FL Governor Demolishes K-12 Curriculum
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FL Governor Demolishes K-12 Curriculum

Why the governor's executive order to abolish the state's curriculum is not ideal
FL Governor Demolishes K-12 Curriculum

Governor Ron DeSantis (R) announced last week that he signed an executive order to remove the remaining aspects of Common Core from the Florida State Standards Curriculum. DeSantis has asked members of the community, such as parents and teachers, to write letters to the commissioner with ideas on what to replace the curriculum with. The action is immediate, meaning that Florida now has no curriculum in place for K-12 for the 2019-2020 school year. If the executive order is carried out to its fullest potential, that means Florida has less than six months to create a brand new curriculum from scratch—a task that is going to cost a lot of time and a lot of money that the Florida Department of Education and its teachers do not have.

One of the biggest complaints about the Florida State Standards (or, as Ron DeSantis calls it, Florida Common Core) is the difficulty of the curriculum. Standards are starting to gradual increase in difficulty in Florida to compensate for how far we are behind other states' educational standards. Additionally, the methods in which we teach certain concepts, such as multiplication, tends to vary as different students have different learning styles and needs. The way students are being taught challenging topics in schools may differ from the way that parents have learned these skills growing up, hence why they struggle to help their child with their homework. The curriculum is something that can be addressed and modified without completely throwing an entire program away.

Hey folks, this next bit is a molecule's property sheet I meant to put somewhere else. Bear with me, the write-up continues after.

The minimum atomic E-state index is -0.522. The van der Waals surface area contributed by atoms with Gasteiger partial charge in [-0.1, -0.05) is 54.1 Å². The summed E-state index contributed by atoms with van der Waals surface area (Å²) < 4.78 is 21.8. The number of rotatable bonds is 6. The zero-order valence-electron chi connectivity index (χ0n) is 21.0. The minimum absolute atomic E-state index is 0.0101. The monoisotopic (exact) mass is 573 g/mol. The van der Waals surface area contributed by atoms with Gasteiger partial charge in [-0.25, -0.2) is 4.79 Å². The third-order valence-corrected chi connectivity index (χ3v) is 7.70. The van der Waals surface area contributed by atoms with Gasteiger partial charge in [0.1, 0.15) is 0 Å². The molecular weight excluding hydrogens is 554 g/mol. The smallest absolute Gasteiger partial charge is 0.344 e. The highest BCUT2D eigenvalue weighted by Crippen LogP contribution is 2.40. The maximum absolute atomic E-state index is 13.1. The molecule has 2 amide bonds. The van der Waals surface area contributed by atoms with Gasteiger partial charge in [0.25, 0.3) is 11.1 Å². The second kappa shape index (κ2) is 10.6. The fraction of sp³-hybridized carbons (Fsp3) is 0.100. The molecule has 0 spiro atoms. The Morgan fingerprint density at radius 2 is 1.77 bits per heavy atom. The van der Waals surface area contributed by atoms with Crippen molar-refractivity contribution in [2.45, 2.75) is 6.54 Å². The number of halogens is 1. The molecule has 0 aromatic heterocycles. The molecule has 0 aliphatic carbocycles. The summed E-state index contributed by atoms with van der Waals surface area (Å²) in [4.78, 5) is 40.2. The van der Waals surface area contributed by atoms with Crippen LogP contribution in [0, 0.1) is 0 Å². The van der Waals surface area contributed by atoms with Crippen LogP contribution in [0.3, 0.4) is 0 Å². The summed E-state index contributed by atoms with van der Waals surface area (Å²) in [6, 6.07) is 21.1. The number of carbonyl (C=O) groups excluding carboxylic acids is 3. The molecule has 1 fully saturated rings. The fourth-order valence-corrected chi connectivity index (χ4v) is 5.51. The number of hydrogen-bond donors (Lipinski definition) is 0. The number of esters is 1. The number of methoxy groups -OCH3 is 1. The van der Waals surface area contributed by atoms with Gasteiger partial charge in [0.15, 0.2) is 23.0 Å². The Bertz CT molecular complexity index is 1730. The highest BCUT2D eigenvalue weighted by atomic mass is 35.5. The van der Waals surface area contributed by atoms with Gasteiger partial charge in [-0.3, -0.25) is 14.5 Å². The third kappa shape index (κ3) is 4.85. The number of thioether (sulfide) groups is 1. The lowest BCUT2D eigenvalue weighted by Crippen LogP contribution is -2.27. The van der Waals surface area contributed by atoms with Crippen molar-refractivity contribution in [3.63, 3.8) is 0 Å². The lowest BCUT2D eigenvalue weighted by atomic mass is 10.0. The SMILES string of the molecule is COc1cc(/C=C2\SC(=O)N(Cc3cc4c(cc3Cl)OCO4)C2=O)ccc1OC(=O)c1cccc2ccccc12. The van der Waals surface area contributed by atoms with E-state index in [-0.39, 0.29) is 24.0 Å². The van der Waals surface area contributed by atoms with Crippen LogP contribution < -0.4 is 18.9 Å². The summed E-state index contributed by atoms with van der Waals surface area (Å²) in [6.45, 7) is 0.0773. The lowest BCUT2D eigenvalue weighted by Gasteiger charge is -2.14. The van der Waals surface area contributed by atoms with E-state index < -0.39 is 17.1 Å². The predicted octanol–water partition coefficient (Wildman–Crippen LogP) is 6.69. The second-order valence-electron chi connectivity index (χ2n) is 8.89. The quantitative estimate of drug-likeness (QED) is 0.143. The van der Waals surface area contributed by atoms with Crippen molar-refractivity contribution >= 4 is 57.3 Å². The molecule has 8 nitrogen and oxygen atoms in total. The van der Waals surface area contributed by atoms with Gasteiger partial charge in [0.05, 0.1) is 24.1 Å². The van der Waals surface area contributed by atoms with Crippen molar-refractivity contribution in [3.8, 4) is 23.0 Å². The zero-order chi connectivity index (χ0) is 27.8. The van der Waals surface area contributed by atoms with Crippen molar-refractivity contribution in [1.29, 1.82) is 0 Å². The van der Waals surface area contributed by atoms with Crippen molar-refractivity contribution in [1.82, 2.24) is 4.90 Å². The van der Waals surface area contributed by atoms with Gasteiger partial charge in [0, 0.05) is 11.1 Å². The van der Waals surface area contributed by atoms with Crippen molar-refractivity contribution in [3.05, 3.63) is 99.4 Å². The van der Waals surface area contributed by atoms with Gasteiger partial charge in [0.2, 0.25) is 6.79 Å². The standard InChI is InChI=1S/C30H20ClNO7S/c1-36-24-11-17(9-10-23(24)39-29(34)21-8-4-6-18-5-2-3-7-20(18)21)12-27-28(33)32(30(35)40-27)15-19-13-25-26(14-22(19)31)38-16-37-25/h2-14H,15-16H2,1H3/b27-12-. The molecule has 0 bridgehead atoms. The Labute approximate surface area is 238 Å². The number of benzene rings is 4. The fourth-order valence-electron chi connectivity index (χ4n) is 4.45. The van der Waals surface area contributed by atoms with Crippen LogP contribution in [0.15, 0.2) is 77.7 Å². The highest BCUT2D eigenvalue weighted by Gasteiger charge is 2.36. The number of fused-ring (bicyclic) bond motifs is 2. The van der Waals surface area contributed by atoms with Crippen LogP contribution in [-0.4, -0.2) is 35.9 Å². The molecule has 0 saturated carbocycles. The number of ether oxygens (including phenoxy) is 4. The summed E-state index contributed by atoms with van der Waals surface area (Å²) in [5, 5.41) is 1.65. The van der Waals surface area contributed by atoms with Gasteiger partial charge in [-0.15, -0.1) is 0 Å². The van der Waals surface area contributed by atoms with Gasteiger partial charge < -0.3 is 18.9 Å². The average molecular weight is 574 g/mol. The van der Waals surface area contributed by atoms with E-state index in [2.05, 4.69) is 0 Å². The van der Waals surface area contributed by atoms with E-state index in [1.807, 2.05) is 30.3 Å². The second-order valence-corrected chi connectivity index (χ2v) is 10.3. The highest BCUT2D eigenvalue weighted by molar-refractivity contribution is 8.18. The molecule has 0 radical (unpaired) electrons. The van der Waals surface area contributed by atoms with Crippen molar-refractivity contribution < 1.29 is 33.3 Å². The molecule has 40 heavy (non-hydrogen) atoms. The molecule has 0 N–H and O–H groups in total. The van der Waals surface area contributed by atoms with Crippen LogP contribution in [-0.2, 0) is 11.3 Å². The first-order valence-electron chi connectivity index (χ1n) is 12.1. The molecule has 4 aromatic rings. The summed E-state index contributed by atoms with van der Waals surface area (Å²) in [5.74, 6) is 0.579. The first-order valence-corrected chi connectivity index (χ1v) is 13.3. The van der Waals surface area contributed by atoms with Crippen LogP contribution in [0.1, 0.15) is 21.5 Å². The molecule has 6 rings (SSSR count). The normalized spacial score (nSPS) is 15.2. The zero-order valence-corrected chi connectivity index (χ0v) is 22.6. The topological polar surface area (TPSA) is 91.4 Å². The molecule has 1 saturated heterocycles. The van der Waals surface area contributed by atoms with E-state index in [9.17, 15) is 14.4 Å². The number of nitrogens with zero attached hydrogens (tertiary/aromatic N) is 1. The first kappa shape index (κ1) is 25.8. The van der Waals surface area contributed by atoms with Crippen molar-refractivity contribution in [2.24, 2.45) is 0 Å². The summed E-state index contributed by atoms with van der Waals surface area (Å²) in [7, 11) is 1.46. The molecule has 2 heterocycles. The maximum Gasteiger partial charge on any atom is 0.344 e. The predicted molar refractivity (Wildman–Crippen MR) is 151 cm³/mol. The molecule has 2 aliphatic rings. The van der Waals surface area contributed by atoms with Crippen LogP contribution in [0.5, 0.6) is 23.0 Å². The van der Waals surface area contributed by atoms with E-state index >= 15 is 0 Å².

Another major concern for Florida is the state's test, known as the Florida Standards Assessment. Florida's pass rates have been steadily low for the past five years, which makes the community question the efficiency of the curriculum and the accuracy of the test. Just last school year, only 57% of third grade students in the state passed their FSA. This means that almost half of the state failed the exam and therefore failed the grade.

National Common Core is a great concept if its implementation could be better. Unfortunately, our 10th amendment restricts this from happening and causes states to figure things out on their own. 47 states adopted the Common Core curriculum (or a close variation of it). Florida is one of the three states that refused to be associate with it—although, many aspects of Florida State Standards reflects ideas in Florida Common Core (but refuse to admit that).

Ron DeSantis saw the flaws in the Florida State Standards system and addressed the concerns he heard from parents during his campaign. Rather than try to make changes to fix it, he simply throws away an entire program without hearing from the professionals in the field first. Florida communities are asking for their best and brightest educators to step forward and voice their professional opinions to the governor and commissioner.

The commissioner is currently taking all emails regarding Florida Common Core at commissioner@fldoe.org.

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This article has not been reviewed by Odyssey HQ and solely reflects the ideas and opinions of the creator.
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